1) Boot speed and stability of the multi-tasking.  Ubuntu boots in less than 1 minute from cold, and in less than 15 seconds in warm hibernate, or just 3 seconds from sleep mode.   This makes Ubuntu way more flexible and accessible through your working day and travels.  

2) The Windows 7 virtual box loads faster - about 3 minutes - than Windows natively booting - which on my other laptop takes a full 10 minutes plus to load.  Setting the virtual box to full screen in its own desktop space, you have no idea you are not running Windows natively, except you can instantly toggle to Ubuntu and share files via a networking drive space between My Desktop on Windows and your /Home folder on Ubuntu.

3)  What about the drag and drop, cut and paste and all that Windows user interface experience? Yes Ubuntu desktop does all that too; remember the MacOS is from the same OS lineage so you have all the same tools.  Plus you have much better multi-tasking and multi-desktop support.

4) Its not just boot speed - its all the applications as well.  Ubuntu is significantly faster to load and run applications.  And web browsing and applications are similarly much faster.  For example my SmartFTP client on Windows takes at least a couple of minutes to load my web site file system from my hosting service provider.  In Ubuntu the FTP client is native built-in via the Folders tool and it is instantaneous.   Yes, instantaneous; connects, shows me my folders and allows me drag and drop navigation and file management.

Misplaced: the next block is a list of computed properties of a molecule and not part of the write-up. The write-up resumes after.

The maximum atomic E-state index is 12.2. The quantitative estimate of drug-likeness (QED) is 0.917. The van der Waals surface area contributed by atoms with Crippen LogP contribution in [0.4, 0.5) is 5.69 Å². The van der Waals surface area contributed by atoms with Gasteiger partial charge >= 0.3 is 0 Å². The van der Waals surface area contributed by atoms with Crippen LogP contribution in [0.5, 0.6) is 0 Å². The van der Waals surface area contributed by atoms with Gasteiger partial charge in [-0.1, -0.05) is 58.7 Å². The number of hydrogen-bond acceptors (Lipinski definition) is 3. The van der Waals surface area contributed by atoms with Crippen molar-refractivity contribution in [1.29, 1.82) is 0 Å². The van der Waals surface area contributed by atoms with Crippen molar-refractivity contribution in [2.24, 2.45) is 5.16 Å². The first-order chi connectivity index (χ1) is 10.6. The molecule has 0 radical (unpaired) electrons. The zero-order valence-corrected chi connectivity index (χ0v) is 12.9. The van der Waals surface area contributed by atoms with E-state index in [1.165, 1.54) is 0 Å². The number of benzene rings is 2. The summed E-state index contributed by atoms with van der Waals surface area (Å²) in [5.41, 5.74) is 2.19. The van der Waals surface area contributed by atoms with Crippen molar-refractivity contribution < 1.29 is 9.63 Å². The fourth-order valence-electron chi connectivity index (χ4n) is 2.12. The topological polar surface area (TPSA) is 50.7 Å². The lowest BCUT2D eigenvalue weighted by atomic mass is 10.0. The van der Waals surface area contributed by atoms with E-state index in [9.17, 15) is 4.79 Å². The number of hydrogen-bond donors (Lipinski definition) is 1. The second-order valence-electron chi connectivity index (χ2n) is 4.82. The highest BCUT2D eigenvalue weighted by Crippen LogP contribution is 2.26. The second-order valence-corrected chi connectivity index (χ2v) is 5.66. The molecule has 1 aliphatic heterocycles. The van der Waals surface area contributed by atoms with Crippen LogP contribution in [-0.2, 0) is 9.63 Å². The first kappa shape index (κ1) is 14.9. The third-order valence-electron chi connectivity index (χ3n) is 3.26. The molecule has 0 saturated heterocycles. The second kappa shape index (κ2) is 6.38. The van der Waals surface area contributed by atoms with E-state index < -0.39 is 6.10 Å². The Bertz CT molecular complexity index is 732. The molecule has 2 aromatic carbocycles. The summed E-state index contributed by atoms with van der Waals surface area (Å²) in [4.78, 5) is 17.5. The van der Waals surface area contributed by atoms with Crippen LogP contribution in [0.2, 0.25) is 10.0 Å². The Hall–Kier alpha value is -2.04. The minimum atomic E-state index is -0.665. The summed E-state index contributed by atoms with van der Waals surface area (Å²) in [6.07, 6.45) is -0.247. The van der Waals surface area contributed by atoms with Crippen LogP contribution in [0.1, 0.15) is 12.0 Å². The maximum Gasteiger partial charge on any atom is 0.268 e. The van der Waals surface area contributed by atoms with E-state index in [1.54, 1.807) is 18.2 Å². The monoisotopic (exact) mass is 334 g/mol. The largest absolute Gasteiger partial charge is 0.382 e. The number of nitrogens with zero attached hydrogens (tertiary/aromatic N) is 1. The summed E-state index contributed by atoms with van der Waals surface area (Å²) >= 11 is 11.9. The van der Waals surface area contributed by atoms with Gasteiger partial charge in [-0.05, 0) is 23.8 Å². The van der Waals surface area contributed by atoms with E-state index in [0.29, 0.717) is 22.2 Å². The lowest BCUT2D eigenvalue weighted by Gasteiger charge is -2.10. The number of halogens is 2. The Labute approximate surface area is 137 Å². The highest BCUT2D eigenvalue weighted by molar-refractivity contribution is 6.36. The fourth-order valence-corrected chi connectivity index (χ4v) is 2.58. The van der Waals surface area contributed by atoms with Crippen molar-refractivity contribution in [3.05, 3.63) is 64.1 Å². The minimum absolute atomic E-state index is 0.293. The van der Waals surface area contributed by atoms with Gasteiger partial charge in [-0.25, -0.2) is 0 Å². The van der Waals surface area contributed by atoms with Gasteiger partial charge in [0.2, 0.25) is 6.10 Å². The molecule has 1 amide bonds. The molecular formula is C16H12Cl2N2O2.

5) Productivity - this all adds up to Ubuntu providing you with significantly more productivity on a daily basis.  Here's some tips and ideas to install and try.   

6) Disk imaging and backups.  The lesson learned here is that you need high quality disk images of your base configuration along with backups of your working documents on a daily basis.  Here again Ubuntu excels,  using the Redo Backup and Recovery tool you can rapidly disk image your basic system, then clone this to another drive.  Plus Ubuntu has built-in daily backup services tool that actually work without having to buy third party tools.

The caveat is that this is all not a simple one hour task.  Getting everything configured and installed does require a chunk of time, depending on how comfortable you are with installing and setting up your operating system and tools.  At the end of the day however, it is very much worth the investment particularly if you are a power computer user who expects more from your computer environment.

Now I'm looking for a high quality "I've made the switch" bumper sticker with a classy Ubuntu graphic logo.  I've order my "Powered by Ubuntu" stickers already for the laptop.

Footnote:  OSCON 2012 - OSS and the Economy


Not all XML is created equal. XML Orb looks at the challenges of creating information exchanges with XML and NIEM and how this can be made simpler, comprehensible, consistent and reliable.


« February 2017